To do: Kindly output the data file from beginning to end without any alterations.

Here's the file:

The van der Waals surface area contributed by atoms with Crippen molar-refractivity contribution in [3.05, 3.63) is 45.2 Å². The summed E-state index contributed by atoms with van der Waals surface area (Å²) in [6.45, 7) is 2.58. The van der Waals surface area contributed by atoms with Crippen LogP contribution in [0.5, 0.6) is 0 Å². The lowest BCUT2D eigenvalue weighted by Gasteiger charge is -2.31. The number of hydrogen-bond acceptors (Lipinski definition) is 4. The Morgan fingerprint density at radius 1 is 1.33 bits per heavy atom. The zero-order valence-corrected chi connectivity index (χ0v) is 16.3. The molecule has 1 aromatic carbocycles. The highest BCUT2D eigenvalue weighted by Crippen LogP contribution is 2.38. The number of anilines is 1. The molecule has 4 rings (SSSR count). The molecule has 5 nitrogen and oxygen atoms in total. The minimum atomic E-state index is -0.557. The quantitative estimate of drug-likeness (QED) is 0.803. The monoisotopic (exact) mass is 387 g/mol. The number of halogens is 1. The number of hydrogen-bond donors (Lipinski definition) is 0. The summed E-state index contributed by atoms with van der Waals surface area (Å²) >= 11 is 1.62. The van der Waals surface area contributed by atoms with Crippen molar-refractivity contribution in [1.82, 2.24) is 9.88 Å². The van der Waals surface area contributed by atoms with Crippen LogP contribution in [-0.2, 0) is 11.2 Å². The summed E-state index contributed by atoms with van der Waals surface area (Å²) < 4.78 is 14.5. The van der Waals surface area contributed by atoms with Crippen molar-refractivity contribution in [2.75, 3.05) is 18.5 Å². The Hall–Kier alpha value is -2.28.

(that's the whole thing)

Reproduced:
The van der Waals surface area contributed by atoms with Crippen molar-refractivity contribution in [3.05, 3.63) is 45.2 Å². The summed E-state index contributed by atoms with van der Waals surface area (Å²) in [6.45, 7) is 2.58. The van der Waals surface area contributed by atoms with Crippen LogP contribution in [0.5, 0.6) is 0 Å². The lowest BCUT2D eigenvalue weighted by Gasteiger charge is -2.31. The number of hydrogen-bond acceptors (Lipinski definition) is 4. The Morgan fingerprint density at radius 1 is 1.33 bits per heavy atom. The zero-order valence-corrected chi connectivity index (χ0v) is 16.3. The molecule has 1 aromatic carbocycles. The highest BCUT2D eigenvalue weighted by Crippen LogP contribution is 2.38. The number of anilines is 1. The molecule has 4 rings (SSSR count). The molecule has 5 nitrogen and oxygen atoms in total. The minimum atomic E-state index is -0.557. The quantitative estimate of drug-likeness (QED) is 0.803. The monoisotopic (exact) mass is 387 g/mol. The number of halogens is 1. The number of hydrogen-bond donors (Lipinski definition) is 0. The summed E-state index contributed by atoms with van der Waals surface area (Å²) >= 11 is 1.62. The van der Waals surface area contributed by atoms with Crippen molar-refractivity contribution in [1.82, 2.24) is 9.88 Å². The van der Waals surface area contributed by atoms with Crippen LogP contribution in [-0.2, 0) is 11.2 Å². The summed E-state index contributed by atoms with van der Waals surface area (Å²) < 4.78 is 14.5. The van der Waals surface area contributed by atoms with Crippen molar-refractivity contribution in [2.75, 3.05) is 18.5 Å². The Hall–Kier alpha value is -2.28.